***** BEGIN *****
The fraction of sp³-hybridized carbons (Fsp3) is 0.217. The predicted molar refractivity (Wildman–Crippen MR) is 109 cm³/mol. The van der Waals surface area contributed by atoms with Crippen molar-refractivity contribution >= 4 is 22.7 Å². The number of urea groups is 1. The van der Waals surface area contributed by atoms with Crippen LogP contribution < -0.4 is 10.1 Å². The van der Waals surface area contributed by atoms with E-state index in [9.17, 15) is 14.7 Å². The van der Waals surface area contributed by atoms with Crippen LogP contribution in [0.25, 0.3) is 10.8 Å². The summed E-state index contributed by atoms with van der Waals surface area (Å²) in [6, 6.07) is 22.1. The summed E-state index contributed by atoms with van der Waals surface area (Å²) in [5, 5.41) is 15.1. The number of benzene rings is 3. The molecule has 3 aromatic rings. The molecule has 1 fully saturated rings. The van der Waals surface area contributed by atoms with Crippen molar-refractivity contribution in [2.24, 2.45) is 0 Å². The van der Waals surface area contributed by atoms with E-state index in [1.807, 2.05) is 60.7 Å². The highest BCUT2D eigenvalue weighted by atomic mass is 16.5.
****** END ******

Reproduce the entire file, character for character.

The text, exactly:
The fraction of sp³-hybridized carbons (Fsp3) is 0.217. The predicted molar refractivity (Wildman–Crippen MR) is 109 cm³/mol. The van der Waals surface area contributed by atoms with Crippen molar-refractivity contribution >= 4 is 22.7 Å². The number of urea groups is 1. The van der Waals surface area contributed by atoms with Crippen LogP contribution < -0.4 is 10.1 Å². The van der Waals surface area contributed by atoms with E-state index in [9.17, 15) is 14.7 Å². The van der Waals surface area contributed by atoms with Crippen LogP contribution in [0.25, 0.3) is 10.8 Å². The summed E-state index contributed by atoms with van der Waals surface area (Å²) in [6, 6.07) is 22.1. The summed E-state index contributed by atoms with van der Waals surface area (Å²) in [5, 5.41) is 15.1. The number of benzene rings is 3. The molecule has 3 aromatic rings. The molecule has 1 fully saturated rings. The van der Waals surface area contributed by atoms with Crippen molar-refractivity contribution in [2.24, 2.45) is 0 Å². The van der Waals surface area contributed by atoms with E-state index in [1.807, 2.05) is 60.7 Å². The highest BCUT2D eigenvalue weighted by atomic mass is 16.5.